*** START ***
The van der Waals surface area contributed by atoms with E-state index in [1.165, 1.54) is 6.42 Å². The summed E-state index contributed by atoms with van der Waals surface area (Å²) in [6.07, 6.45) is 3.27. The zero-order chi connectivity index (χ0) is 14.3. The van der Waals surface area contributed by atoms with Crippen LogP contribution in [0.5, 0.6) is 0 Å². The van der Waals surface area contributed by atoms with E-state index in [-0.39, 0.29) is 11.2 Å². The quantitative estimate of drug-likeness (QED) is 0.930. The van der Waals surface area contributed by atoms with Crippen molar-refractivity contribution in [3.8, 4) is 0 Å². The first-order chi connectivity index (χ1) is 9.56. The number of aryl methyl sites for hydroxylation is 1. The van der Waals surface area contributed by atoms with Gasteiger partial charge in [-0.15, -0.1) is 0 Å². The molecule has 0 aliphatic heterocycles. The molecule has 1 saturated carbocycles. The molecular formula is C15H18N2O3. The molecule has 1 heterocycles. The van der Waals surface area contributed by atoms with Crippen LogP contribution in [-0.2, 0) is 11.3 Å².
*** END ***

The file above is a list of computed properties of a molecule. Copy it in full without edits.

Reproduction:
The van der Waals surface area contributed by atoms with E-state index in [1.165, 1.54) is 6.42 Å². The summed E-state index contributed by atoms with van der Waals surface area (Å²) in [6.07, 6.45) is 3.27. The zero-order chi connectivity index (χ0) is 14.3. The van der Waals surface area contributed by atoms with Crippen LogP contribution in [0.5, 0.6) is 0 Å². The van der Waals surface area contributed by atoms with E-state index in [-0.39, 0.29) is 11.2 Å². The quantitative estimate of drug-likeness (QED) is 0.930. The van der Waals surface area contributed by atoms with Crippen molar-refractivity contribution in [3.8, 4) is 0 Å². The first-order chi connectivity index (χ1) is 9.56. The number of aryl methyl sites for hydroxylation is 1. The van der Waals surface area contributed by atoms with Gasteiger partial charge in [-0.15, -0.1) is 0 Å². The molecule has 0 aliphatic heterocycles. The molecule has 1 saturated carbocycles. The molecular formula is C15H18N2O3. The molecule has 1 heterocycles. The van der Waals surface area contributed by atoms with Crippen LogP contribution in [-0.2, 0) is 11.3 Å².